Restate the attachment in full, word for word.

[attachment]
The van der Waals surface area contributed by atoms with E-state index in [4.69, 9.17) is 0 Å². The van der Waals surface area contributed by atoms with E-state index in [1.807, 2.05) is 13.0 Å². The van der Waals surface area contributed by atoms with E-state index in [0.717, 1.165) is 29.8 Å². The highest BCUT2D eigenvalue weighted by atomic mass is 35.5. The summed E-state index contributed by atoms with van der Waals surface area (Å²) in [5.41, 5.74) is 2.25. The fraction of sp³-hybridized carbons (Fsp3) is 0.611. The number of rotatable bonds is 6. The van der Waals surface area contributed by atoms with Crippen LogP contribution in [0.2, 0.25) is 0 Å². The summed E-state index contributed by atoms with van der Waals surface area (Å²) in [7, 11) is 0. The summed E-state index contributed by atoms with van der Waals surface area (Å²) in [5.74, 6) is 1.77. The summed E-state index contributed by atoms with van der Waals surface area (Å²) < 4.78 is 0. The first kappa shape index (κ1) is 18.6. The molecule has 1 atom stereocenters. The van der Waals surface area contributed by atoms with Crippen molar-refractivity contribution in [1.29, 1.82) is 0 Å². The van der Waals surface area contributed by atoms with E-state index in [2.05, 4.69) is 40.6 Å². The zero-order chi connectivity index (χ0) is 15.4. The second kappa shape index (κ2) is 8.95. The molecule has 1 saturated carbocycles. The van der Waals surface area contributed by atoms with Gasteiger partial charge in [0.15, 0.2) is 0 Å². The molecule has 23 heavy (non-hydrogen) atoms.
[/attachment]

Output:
The van der Waals surface area contributed by atoms with E-state index in [4.69, 9.17) is 0 Å². The van der Waals surface area contributed by atoms with E-state index in [1.807, 2.05) is 13.0 Å². The van der Waals surface area contributed by atoms with E-state index in [0.717, 1.165) is 29.8 Å². The highest BCUT2D eigenvalue weighted by atomic mass is 35.5. The summed E-state index contributed by atoms with van der Waals surface area (Å²) in [5.41, 5.74) is 2.25. The fraction of sp³-hybridized carbons (Fsp3) is 0.611. The number of rotatable bonds is 6. The van der Waals surface area contributed by atoms with Crippen LogP contribution in [0.2, 0.25) is 0 Å². The summed E-state index contributed by atoms with van der Waals surface area (Å²) in [7, 11) is 0. The summed E-state index contributed by atoms with van der Waals surface area (Å²) in [5.74, 6) is 1.77. The summed E-state index contributed by atoms with van der Waals surface area (Å²) < 4.78 is 0. The first kappa shape index (κ1) is 18.6. The molecule has 1 atom stereocenters. The van der Waals surface area contributed by atoms with Crippen molar-refractivity contribution in [1.29, 1.82) is 0 Å². The van der Waals surface area contributed by atoms with E-state index in [2.05, 4.69) is 40.6 Å². The zero-order chi connectivity index (χ0) is 15.4. The second kappa shape index (κ2) is 8.95. The molecule has 1 saturated carbocycles. The van der Waals surface area contributed by atoms with Gasteiger partial charge in [0.15, 0.2) is 0 Å². The molecule has 23 heavy (non-hydrogen) atoms.